Learning Design

In our role as the College's learning design unit, our team works with faculty members associated with the College of Earth and Mineral Science’s academic departments to design, create, maintain, and evaluate online programs offered to adult professionals worldwide.

What is learning design?

Learning design focuses on the connection between what to teach and how best to teach it. Our learning design faculty have graduate-level training in instructional systems design, educational psychology, curriculum and instruction, adult education, or a related education field. Their educational background enables them to create effective, efficient, and appealing instructional resources in partnership with College faculty. This means that every online resource we create is informed by tested pedagogical and androgogical (adult learning) learning theories and practices.

Course Development

We use a team approach to course development. While team makeup varies depending on the type and scale of a given project, the learning design team generally consists of the following individuals:

  • Faculty author(s)
  • Learning designer
  • Assistant learning designer
  • Multimedia specialist(s)
  • Technical editor
  • Programmer/analyst

To deliver our course content, we use Drupal, an open source, web-based content management system. We also employ several education-specific Drupal modules developed by the College of Arts and Architecture’s e-Learning Institute. Drupal works by storing content in a database. Text and images are entered online in an editing environment that is much like any popular word processing software. By using this environment, it is easy for faculty to quickly add or change content, without needing to know HTML. Even students can be given permission to contribute content to a course!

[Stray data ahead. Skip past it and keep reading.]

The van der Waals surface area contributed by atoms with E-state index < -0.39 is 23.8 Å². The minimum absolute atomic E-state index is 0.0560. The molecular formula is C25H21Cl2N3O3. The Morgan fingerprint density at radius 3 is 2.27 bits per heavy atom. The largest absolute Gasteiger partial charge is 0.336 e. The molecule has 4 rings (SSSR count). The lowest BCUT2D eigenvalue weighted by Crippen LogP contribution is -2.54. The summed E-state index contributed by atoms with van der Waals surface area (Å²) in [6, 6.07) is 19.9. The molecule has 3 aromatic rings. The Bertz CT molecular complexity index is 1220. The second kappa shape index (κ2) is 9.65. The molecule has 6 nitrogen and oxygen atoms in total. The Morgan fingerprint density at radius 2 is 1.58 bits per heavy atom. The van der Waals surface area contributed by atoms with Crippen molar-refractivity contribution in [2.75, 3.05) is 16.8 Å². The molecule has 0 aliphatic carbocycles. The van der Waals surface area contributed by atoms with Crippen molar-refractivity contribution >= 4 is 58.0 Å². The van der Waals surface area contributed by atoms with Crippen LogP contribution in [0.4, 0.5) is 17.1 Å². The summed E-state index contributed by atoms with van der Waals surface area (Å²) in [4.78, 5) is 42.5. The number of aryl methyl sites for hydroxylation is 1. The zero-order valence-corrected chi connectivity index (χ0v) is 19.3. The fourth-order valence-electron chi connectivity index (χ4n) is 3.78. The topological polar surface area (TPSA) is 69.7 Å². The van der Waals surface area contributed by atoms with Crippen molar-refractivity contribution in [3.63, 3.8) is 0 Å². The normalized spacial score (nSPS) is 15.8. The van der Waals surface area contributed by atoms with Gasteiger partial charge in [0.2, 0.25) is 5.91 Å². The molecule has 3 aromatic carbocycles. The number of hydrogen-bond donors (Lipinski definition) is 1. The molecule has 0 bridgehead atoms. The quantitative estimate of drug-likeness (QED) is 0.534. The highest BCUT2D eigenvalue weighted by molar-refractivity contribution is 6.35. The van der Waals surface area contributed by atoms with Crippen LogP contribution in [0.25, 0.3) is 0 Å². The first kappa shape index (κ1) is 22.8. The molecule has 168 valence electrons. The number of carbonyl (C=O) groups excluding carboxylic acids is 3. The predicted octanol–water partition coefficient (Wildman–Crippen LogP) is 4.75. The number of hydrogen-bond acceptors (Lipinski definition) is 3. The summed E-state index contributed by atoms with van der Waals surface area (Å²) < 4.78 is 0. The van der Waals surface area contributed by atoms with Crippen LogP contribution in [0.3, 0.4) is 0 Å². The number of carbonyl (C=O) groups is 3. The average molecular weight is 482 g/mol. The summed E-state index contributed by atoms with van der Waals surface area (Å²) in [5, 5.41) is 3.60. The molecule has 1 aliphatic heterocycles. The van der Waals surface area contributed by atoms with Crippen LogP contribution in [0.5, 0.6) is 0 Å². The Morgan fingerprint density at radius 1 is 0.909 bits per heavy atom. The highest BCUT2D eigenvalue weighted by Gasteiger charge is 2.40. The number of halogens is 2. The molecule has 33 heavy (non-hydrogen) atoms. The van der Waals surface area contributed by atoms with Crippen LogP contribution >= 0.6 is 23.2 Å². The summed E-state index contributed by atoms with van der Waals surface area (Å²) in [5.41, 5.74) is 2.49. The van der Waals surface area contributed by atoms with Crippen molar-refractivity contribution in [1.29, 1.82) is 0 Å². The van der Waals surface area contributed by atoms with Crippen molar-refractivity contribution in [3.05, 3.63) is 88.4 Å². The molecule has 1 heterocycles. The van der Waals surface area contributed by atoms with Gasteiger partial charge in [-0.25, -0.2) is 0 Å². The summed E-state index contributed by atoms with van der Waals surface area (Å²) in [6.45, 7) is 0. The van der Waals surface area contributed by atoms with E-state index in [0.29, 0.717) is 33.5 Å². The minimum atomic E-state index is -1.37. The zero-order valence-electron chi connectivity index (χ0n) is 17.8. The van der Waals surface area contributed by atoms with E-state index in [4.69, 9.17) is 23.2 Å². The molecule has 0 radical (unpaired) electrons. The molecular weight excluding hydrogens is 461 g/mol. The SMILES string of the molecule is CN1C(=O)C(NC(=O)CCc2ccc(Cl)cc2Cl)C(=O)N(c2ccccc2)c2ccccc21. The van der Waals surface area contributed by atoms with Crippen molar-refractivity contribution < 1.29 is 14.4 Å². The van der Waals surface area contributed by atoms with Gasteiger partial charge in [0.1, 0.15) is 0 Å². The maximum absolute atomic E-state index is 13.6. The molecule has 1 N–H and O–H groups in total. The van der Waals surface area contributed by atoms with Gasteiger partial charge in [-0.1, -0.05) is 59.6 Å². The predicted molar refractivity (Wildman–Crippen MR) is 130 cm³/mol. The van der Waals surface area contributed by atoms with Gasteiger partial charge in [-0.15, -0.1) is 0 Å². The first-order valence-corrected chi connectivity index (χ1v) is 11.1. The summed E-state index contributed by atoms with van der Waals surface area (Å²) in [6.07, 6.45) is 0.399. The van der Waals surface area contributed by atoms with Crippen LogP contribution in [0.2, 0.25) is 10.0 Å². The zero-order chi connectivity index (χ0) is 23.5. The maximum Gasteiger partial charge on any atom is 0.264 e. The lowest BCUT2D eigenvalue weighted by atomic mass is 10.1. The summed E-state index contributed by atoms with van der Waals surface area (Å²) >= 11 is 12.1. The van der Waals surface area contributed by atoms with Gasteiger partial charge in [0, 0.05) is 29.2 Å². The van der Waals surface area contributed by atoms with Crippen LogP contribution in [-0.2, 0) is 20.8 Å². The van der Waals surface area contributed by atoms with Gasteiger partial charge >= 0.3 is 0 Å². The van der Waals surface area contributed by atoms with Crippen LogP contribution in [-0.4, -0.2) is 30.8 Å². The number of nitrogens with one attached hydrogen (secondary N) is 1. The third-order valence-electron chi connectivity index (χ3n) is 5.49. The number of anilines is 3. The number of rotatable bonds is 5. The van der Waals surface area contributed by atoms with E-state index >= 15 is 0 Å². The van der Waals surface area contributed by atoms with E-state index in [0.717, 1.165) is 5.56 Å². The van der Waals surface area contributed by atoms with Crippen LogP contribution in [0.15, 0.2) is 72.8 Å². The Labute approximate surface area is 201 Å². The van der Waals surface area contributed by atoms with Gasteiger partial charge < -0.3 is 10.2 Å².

We also use ANGEL, the University’s course management system, in course delivery. ANGEL is typically used for its communication tools, gradebook, course roster, calendar, dropboxes, and quizzing tools. Students spend the majority of their online course experience in the course’s Drupal environment, switching to ANGEL only for specific tasks like assignment submission or to participate in a graded online discussion. Links between Drupal and ANGEL make this transition easy. Likewise, many courses link to other Web 2.0 technologies, such as blogs and Adobe Connect, as part of the learning experience.

Examples of EMS online courses are located through the College’s open educational resources initiative (open.ems.psu.edu), where faculty authors make courseware freely available to informal learners worldwide.

To learn more, see The Online Course Development Process.

Overall Design Goals

Throughout the learning design process, there are key design goals to be considered:

  • Scalability to large enrollments when appropriate
  • High retention rates
  • High student satisfaction
  • High faculty satisfaction
  • Positive peer reviews of teaching
  • Project sustainability

Additional design considerations include:

  • Enhancing the student experience and learning effectiveness
  • Personalizing the learning environment
  • Keeping students and faculty “connected”
  • Employing data-driven decision making
  • Enabling work-integrated / experience-integrated learning